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Laser Surface Modification Aims to Reduce Infection from Implants

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To help prevent infections caused by orthopedic implants, Purdue University researchers developed a laser-assisted surface modification process that may improve the efficacy of the implanted device.

Most ortho device-related infections occur because the surface of the implant has poor antibacterial and osteo-inductive properties. The laser-assisted process immobilizes silver onto the titanium surfaces of the device that have been laser-nanotextured to boost bone cell mineralization and the antimicrobial properties of the device.

“The first step of the two-step process creates a hierarchical nanostructure onto the titanium implant surface to enhance the bone cells’ attachment,” professor Rahim Rahimi said. “The second step immobilizes silver with antibacterial properties onto the titanium implant surface.”

The researchers determined the threshold laser processing power required for effective nanotexturing and osseointegration using the level of osteoblast cells mineralized on the laser-nanotextured titanium surface. They used a neodymium-doped yttrium aluminum garnet (Nd:YAG) laser with a wavelength of 1.06 μm.
Titanium orthopedic screws shown with and without antimicrobial silver nanoparticle coatings. Inset shows an electron microscopy image of the nanoparticle coating applied using a laser-assisted immobilization process. Courtesy of Rahim Rahimi.
Titanium orthopedic screws shown with and without antimicrobial silver nanoparticle coatings. Inset shows an electron microscopy image of the nanoparticle coating applied using a laser-assisted immobilization process. Courtesy of Rahim Rahimi.

The immobilization of silver nanoparticles onto the laser-nanotextured titanium surface was achieved by an initial dip coating in an aqueous silver ionic solution, followed by a low-power, laser-assisted photocatalytic reduction process to allow the conversion to silver nanoparticles.

The researchers performed a structural and surface morphology analysis using x-ray diffraction and scanning electron microscopy. The analysis revealed a uniform distribution of silver and the formation of a silver-titanium-alloy interface on the titanium surface.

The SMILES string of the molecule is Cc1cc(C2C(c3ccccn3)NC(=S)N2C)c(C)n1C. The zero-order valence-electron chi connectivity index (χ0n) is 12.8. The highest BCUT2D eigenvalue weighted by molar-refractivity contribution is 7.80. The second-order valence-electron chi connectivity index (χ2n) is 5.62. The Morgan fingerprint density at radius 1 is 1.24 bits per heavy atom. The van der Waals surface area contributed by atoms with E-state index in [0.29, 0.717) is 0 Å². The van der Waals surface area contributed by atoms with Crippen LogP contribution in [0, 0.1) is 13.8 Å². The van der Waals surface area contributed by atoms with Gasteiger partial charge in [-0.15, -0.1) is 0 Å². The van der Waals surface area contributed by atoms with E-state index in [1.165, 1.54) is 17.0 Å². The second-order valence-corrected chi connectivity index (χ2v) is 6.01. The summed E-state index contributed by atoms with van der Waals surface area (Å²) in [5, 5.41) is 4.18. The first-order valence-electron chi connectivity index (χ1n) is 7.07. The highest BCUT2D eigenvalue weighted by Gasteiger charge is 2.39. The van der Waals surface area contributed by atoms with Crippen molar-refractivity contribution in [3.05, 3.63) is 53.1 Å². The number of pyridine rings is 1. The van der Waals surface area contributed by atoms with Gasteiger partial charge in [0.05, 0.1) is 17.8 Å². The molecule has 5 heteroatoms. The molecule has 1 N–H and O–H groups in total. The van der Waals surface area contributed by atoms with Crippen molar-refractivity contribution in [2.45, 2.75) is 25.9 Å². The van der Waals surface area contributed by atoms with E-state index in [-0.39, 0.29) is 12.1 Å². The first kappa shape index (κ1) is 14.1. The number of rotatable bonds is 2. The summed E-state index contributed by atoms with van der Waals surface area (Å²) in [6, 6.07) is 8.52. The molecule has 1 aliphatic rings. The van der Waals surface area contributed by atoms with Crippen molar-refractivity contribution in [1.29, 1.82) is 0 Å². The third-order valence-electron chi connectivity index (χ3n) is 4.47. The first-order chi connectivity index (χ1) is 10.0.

The antibacterial efficacy of the laser-nanotextured titanium surface with laser-immobilized silver was tested against both gram-positive and gram-negative bacteria. The titanium surface was found to maintain efficient, stable antimicrobial properties for more than six days.

The researchers further found that laser processing powers above 24 W resulted in the formation of hierarchical nanoporous structures on the titanium surface, with a 2.5-fold increase in osseointegration, compared to the pristine titanium implant surface.

“The technology allows us to not only immobilize antibacterial silver compounds onto the surface of the titanium implants, but also provide a unique surface nanotexturing that allows better settle attachment mineralization,” Rahimi said.

Infections caused by implanted orthopedic devices are typically addressed through antibiotics or other surface modifications. These approaches invite complications, according to Rahimi.

“Long-term antibacterial protection is not possible with these traditional drug coatings because a large portion of the loaded drug is released in a short time,” Rahimi said. “There also is often a mixture of microbes that are found in implant-associated infection; it is essential to choose a bactericidal agent that covers a broad spectrum.”

The next steps for Rahimi and his team will be to implement the laser-assisted process and validate the efficacy of the technology on standard orthopedic devices. After that, the team plans to seek FDA approval for the technology and license it to companies working in the orthopedic sector. The Purdue Research Foundation Office of Technology Commercialization has applied for a patent on the laser-assisted nanotexturing and silver immobilization technology.

The process to immobilize silver onto the implant surfaces of titanium orthopedic devices, to improve antibacterial properties and cellular integration, can be implemented onto many of the metal implant surfaces that are currently in use. According to Rahimi, the technique’s “unique characteristics will allow improving implant outcomes, including less risk of infection and fewer complications like device failure.”

The research was published in Langmuir: The ACS Journal of Fundamental Interface Science (

Jan/Feb 2023
Research & TechnologyeducationAmericasPurdue Universitylasersmaterialsnanoparticlesorthopedic implantsimplanted devicescoatingslight sourcesNd:YAG lasersBiophotonicsmedicalnanolaser surface modificationlaser nanotexturingbacterial infectionsilvertitaniumTechnology NewsBioScan

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